Flume- Skin Album Review

As someone who enjoys electronic music, I have been disappointed in the lack of noteworthy released there have been this year. Maybe it is because I was spoiled last year with albums by Jamie xx, Disclosure, and Zedd but I have been eagerly awaiting another album to come along to hit me in the same way.

Then Flume came and released his sophomore album Skin which is one of the most enjoyable records I have listened to this summer. Flume is taking his unique, occasionally disorienting, production and applying it to genres that are more accessible genres like indie pop and hip hop. The large list of collaborators vary from newcomers such as AlunaGeorge and Vince Staples to Raekwon and Beck. This adds to the colorful and diverse nature of this record.

If we are going to break this up by genre, I would say the splashes of hip hop on here were some of my favorite moments. “Smoke & Retribution” with Vince Staples feature some great verses and show that Staples is one of the best upcoming rappers. The production only boosts his performance, rather than covering it up. On “You Know,” Allan Kingdom and Raekwon work together to create the darkest and most cinematic track on here. We are given a story of murder and retribution and it honestly makes you forget you are listening to an electronic album. Vic Mensa’s track is definitely fun but not nearly as substantive as other tracks on this record. Mensa’s verse are mostly solid, and the buildup is great, but overall I am not totally impressed.

The pop and indie pop influenced songs are also excellent on here. I think Kai’s song “Never Be Like You” is a solid radio-friendly track, and has some very emotive vocals. Flume’s production here is subtle but works well at not overpowering Kai at any point, something electronic artists will occasionally do. Tove Lo delivers exactly what Tove Lo usually delivers on “Say It”, a sex fueled song full of biting and bed breaking. While this could be seen as trashy, Tove Lo’s performance is strong as always and the song benefits greatly because of this.

Towards the end of the record there are a trilogy of songs that all feature some great female vocalists that are soft but memorable. “Take a Chance” with Little Dragon is the kind of self-empowerment song that many mainstream artists have been failing to make work *cough* Meghan Trainor *cough* and while she is quiet, Flume is able to make the production match so the two can work together. AlunaGeorge does great on “Innocence,” showing that she is an artist who works really well with strong production. “Like Water” is the weakest of this trilogy with MNDR’s vocals being a little too manipulated at times, but the bridge works towards a nice climax which escalates this simple song to something very strong.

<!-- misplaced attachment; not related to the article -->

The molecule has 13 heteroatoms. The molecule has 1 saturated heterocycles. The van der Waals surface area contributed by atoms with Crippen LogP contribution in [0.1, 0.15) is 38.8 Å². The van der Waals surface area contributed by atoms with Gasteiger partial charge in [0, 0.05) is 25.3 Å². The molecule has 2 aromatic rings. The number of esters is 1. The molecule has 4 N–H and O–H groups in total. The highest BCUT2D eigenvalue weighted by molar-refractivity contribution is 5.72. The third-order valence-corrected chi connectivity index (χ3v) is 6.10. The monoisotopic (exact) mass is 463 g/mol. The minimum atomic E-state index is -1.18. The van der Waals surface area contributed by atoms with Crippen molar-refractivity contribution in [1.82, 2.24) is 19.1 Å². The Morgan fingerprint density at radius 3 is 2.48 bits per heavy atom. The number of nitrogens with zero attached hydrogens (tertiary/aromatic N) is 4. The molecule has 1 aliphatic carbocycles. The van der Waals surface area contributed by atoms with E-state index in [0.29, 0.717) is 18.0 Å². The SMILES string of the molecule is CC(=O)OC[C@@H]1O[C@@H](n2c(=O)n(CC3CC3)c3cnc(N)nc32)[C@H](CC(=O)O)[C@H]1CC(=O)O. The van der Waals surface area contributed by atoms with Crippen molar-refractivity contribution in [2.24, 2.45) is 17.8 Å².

The closing track “Tiny Cities” with Beck was one I was anticipating greatly. Beck is one of my favorite artists of all time so almost anything he does will appeal to me in some way. That being said, I was a little let down by this, thinking Beck’s vocals were manipulated to the point of unrecognition and when he is recognizable he is still flat and making little effort to exert real emotion. This is not the worst track on here, that would probably go to “Numb & Getting Colder” for being too long and featuring some grating vocals from Kučka, it is still not nearly as great as it could have been.

While I wish they were more plentiful, the tracks where Flume is able to showcase his producing skills are excellent as well. “Wall Fuck” is one of this album’s best cuts and features some very interesting sounds that feel kind of menacing but then being evened out by lighter vocal snippets. “3” utilized some muffled vocals and chimes in its intro to build to a really fun beat that builds over the reoccurring sounds well. “When Everything Was New” sounds more like an interlude than a song, not really building up to much, and “Free” feels a little unnecessary but besides these two moments, the rest of the production shines.

While not hitting the same highs as Jamie xx’s In Colour or Daft Punk’s Random Access Memories, which are my favorite electronic albums of the last couple years, Flume has created something ahead of popular producers like Disclosure and Zedd and far ahead of someone like Calvin Harris. He is proving to be one of the best young producers out now and is just one hit single away from breaking out. This is such an enjoyable record and I am sure many fans of electronic music will get something out of this. Even with its flaws, this will get plenty of plays from me this summer and I am excited to see what highs Flume will be able to hit.

Best Tracks: Never Be Like You, Say It, Wall Fuck, Smoke & Retribution, 3, You Know, Take a Chance, Innocence

Worst Track: Numb & Getting Closer

Rating: B+

 

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